How does the number of friends one has affect the likelihood of depression?
Depression is a common but serious medical condition that not only negatively impacts the individual, but the people around them as well. It is brought about by factors including genetics, substance abuse, and other psychological facets. However, the most common factor in regards to depression is social isolation in which the individual is starved for companionship and emotional support. Even though the family may be present, the desire for third party acceptance is always there. In some cases with certain individuals having friends or a certain amount of friends helps reassure them of the fact that they are accepted and included by their peers or colleagues. This is more likely in a scenario where the individual has low self-esteem and is extremely insecure about his or her social skills and can draw comfort from numbers. In this case if the individual were to have a smaller number of friends, with everyone else around them having large groups and enjoying social scenarios, slowly and gradually they are likely to get more mellow and depressive. However this form of depression doesn't tend to be serious or fatal unless there is gene for depression present, if the individual is chronically depressed or has a substance abuse problem. Social depression added to any of these scenarios can trigger a more harmful or fatal form of depression. If we were to deny that the number of friends has no part in causing depression, then we have to consider why people with medium to large groups of friends tend to be more involved with society, considerably happier and successful? Although people with friends have also been known to go into depression after incurring a RUNNING HEAD: HOW DOES THE NUMBER OF FRIENDS ONE HAS AFFECT THE 4 LIKELIHOOD OF DEPRESSION
Sudden life-altering event or if they have tendencies based on genetics or substance abuse.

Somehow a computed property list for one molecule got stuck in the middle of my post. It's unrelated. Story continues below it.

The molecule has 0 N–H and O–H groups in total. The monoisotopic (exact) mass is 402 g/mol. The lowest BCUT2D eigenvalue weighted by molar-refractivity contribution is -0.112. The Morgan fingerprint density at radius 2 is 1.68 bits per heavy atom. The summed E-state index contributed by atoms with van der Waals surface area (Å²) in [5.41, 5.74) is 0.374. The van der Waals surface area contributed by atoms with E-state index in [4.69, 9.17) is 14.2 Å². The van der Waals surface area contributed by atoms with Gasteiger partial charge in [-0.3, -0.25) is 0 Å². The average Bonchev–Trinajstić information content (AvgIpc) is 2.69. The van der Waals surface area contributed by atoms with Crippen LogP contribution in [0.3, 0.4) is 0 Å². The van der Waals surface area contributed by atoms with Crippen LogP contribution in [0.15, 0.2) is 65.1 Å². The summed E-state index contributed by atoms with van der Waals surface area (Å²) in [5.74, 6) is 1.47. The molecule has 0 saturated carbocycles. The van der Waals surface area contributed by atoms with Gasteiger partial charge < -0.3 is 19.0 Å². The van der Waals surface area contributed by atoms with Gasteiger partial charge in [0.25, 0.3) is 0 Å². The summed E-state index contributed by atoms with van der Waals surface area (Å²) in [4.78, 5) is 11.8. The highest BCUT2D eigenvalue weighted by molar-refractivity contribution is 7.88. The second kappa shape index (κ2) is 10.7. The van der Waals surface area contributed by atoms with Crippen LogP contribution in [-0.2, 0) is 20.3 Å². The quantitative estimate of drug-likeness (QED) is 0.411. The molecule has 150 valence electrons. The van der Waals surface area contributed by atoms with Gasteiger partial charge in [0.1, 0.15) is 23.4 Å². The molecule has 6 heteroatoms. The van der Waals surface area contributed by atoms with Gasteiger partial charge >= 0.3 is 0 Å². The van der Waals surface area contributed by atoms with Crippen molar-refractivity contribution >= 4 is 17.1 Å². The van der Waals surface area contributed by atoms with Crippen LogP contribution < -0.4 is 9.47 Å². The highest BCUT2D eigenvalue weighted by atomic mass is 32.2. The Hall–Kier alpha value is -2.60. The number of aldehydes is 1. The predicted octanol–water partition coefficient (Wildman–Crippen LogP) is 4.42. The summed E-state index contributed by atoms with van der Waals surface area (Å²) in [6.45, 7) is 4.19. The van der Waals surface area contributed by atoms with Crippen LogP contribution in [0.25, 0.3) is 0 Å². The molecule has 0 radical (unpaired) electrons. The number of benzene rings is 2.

Friendship is thought to reduce or prevent negative affect and stress is thought to cause negative affect. A study by Saper (1995) measured stress, friendship interaction, and negative affect in 182 fifth grade children on two occasions in order to determine how these variables interrelate over time. The Elwood Daily Hassles Questionnaire was used as a measure of stress. A modified version of the State-Trait Anxiety Inventory, the Somatic and Depression sub scales of the Child Behavior Checklist-Youth Self-Report, and the Children's Depression Inventory were used as measures of negative affect. Children's responses to two items regarding the amount of time spent with friends were used as a measure of friendship, and children's responses to three items regarding the number of problems they talked about with friends was used as a measure of the amount of discussion of problems. Four a priori models were evaluated using structural path analysis: a traditional model postulating a causal influence of stress on depression and an antagonistic influence of friendship on depression, a Non-traditional model postulating a negative influence of stress on friendship, a negative influence of depression on friendship and a positive influence of negative affect on the self-report of stress, a complete model including all of the above influences and reduced model which included none of the above influences. All models allowed for intercorrelation of the measures on each occasion. Results of a priori analyses favored the Non-traditional model. Analysis suggested further investigation of a model incorporating a negative influence of stress on the amount of time spent with friends during the following week and a positive influence of the number of problems discussed with others on the amount of stress reported during the following week. How does the number of friends one has affect the likelihood of depression? Agreeing with this statement could make it a rule that the quantity of friends makes the biggest...
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